A flying start to New Year’s Day was provided at Staveley Nature Reserve, near Knaresborough, by a barn owl hunting in daylight beneath a blue sky. It kept my son and myself entertained for half an hour as it did slow circuits over the rough pasture dotted with pools beside the East Lagoon.

It went to ground a number of times, on the first occasion apparently catching something for it attracted the attention of a male kestrel which appeared from nowhere and dropped on to it. There was a brief tussle before the kestrel flew off and the owl rose to resume its hunt with neither bird apparently retaining the prey.

Some time later the owl again appeared to have been successful for it crouched in the long vegetation, dipping its head as though feeding while casting frequent glances around it, presumably keeping an eye out for the marauding kestrel.

I have never before seen an interaction between an owl and a diurnal bird of prey, although barn owls will regularly hunt by day, especially in the early morning and late afternoon.

From the big hide with its picture windows overlooking the West Lagoon we later caught glimpses of another predator, this time a stoat hunting between the rough grass tussocks, perhaps for voles, while ignoring rabbits in the adjacent, more open, short grass meadow.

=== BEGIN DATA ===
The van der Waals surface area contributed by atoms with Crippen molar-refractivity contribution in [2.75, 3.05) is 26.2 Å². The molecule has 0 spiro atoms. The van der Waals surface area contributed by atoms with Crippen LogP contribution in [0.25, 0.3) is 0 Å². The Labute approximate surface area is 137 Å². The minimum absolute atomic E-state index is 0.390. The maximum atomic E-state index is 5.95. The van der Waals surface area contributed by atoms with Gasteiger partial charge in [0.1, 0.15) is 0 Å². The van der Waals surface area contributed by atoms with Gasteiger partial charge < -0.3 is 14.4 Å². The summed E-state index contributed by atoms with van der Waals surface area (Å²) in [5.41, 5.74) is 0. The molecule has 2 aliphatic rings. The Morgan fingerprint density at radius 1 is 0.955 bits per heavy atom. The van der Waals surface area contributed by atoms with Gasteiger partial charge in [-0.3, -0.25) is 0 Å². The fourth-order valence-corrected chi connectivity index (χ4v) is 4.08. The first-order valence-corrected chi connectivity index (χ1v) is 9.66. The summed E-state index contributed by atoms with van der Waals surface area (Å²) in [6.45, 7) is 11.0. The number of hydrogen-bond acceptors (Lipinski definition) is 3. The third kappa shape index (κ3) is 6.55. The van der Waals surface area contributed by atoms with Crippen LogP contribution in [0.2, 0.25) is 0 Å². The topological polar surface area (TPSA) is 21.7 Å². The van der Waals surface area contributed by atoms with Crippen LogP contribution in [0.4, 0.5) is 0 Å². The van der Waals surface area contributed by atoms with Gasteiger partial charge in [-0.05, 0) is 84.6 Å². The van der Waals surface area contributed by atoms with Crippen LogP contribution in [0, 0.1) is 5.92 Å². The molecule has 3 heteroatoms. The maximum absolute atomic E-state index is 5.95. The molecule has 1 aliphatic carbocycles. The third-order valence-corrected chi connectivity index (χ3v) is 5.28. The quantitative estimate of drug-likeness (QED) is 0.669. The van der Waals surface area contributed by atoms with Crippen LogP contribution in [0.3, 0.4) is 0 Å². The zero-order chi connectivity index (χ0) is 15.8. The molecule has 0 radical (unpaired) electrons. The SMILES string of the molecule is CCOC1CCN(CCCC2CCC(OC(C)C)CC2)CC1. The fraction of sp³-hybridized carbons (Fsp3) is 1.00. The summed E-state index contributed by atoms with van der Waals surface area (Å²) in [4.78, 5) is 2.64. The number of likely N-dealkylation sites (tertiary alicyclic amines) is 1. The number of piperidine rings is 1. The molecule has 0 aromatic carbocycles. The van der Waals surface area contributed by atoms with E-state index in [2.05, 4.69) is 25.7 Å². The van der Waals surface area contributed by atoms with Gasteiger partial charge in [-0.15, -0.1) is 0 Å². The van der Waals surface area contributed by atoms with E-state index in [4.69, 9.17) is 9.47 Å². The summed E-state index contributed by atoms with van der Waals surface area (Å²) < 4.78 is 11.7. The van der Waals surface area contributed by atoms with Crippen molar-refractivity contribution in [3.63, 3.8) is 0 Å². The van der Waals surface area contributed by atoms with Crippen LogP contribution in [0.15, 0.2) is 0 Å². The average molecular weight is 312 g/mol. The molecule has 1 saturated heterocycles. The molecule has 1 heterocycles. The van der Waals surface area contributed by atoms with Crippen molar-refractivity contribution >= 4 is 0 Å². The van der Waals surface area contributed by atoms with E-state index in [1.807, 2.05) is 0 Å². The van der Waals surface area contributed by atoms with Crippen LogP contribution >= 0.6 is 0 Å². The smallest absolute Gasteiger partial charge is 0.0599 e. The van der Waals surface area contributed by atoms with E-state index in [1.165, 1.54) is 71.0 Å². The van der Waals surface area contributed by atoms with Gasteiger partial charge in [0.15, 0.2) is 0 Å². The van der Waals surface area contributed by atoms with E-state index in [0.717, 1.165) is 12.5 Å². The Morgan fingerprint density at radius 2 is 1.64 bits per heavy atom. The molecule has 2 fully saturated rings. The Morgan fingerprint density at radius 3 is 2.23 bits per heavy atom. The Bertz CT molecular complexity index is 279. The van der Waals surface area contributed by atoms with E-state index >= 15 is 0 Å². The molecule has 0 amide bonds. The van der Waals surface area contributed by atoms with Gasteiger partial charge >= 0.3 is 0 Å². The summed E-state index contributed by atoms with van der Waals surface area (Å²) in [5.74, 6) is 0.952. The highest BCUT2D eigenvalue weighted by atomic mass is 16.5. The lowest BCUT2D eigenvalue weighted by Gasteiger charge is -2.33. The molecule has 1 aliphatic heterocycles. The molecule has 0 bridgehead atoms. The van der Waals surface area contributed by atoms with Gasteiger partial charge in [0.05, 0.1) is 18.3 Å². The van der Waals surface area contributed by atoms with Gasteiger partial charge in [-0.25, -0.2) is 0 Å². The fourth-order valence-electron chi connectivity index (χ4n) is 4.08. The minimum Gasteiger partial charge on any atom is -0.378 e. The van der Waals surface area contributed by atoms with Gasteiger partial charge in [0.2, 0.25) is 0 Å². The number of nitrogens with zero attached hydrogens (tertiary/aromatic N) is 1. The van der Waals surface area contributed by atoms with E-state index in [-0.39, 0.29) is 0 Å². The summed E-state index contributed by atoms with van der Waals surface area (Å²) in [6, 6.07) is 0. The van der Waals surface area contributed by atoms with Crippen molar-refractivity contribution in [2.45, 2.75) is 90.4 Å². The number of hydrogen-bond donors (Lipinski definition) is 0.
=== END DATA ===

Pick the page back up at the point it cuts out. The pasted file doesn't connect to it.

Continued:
At the lagoon edges were hundreds of lapwings while among the assembled ducks of seven species were ten goldeneye, including several immature males, and a quartet of two mature males and two females, the males throwing their heads backwards in display to which the females responded with more restrained neck stretching.

Another hide, overlooking the north end of the East Lagoon, has well stocked bird feeders, a reliable site for greenfinches, tree sparrows and reed buntings.

As ever, it was tantalising to consider what we did not see so on this occasion we found no otters - which can pop up on either of the lagoons - and there was no sign of the little egret we had watched on our last visit. I scanned trees and thickets in vain for roosting long-eared owls although, even when present, they can be almost invisible. The feeders brought in neither the increasingly scarce willow tits nor enticed water rails from the reeds to scavenge beneath them.

Even so, we left after a couple of hours convinced our wildlife year had got off to a great start.

Denis O’Connor, Wharfedale Naturalists Society